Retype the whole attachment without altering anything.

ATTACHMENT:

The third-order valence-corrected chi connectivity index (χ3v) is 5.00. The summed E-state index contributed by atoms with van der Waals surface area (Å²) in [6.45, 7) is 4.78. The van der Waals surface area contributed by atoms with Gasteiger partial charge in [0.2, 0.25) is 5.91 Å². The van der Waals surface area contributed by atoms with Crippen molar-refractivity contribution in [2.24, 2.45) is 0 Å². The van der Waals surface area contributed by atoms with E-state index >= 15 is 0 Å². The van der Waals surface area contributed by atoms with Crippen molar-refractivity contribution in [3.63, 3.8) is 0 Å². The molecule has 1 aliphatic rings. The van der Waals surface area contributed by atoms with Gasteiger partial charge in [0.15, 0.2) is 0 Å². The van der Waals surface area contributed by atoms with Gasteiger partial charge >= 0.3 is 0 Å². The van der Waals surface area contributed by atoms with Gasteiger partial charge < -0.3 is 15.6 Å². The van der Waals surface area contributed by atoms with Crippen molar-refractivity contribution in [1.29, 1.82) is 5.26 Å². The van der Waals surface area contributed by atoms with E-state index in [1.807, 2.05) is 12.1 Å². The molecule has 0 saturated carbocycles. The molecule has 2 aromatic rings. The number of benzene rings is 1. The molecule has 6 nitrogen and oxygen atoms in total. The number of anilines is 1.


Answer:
The third-order valence-corrected chi connectivity index (χ3v) is 5.00. The summed E-state index contributed by atoms with van der Waals surface area (Å²) in [6.45, 7) is 4.78. The van der Waals surface area contributed by atoms with Gasteiger partial charge in [0.2, 0.25) is 5.91 Å². The van der Waals surface area contributed by atoms with Crippen molar-refractivity contribution in [2.24, 2.45) is 0 Å². The van der Waals surface area contributed by atoms with E-state index >= 15 is 0 Å². The van der Waals surface area contributed by atoms with Crippen molar-refractivity contribution in [3.63, 3.8) is 0 Å². The molecule has 1 aliphatic rings. The van der Waals surface area contributed by atoms with Gasteiger partial charge in [0.15, 0.2) is 0 Å². The van der Waals surface area contributed by atoms with Gasteiger partial charge >= 0.3 is 0 Å². The van der Waals surface area contributed by atoms with Gasteiger partial charge < -0.3 is 15.6 Å². The van der Waals surface area contributed by atoms with Crippen molar-refractivity contribution in [1.29, 1.82) is 5.26 Å². The van der Waals surface area contributed by atoms with E-state index in [1.807, 2.05) is 12.1 Å². The molecule has 0 saturated carbocycles. The molecule has 2 aromatic rings. The number of benzene rings is 1. The molecule has 6 nitrogen and oxygen atoms in total. The number of anilines is 1.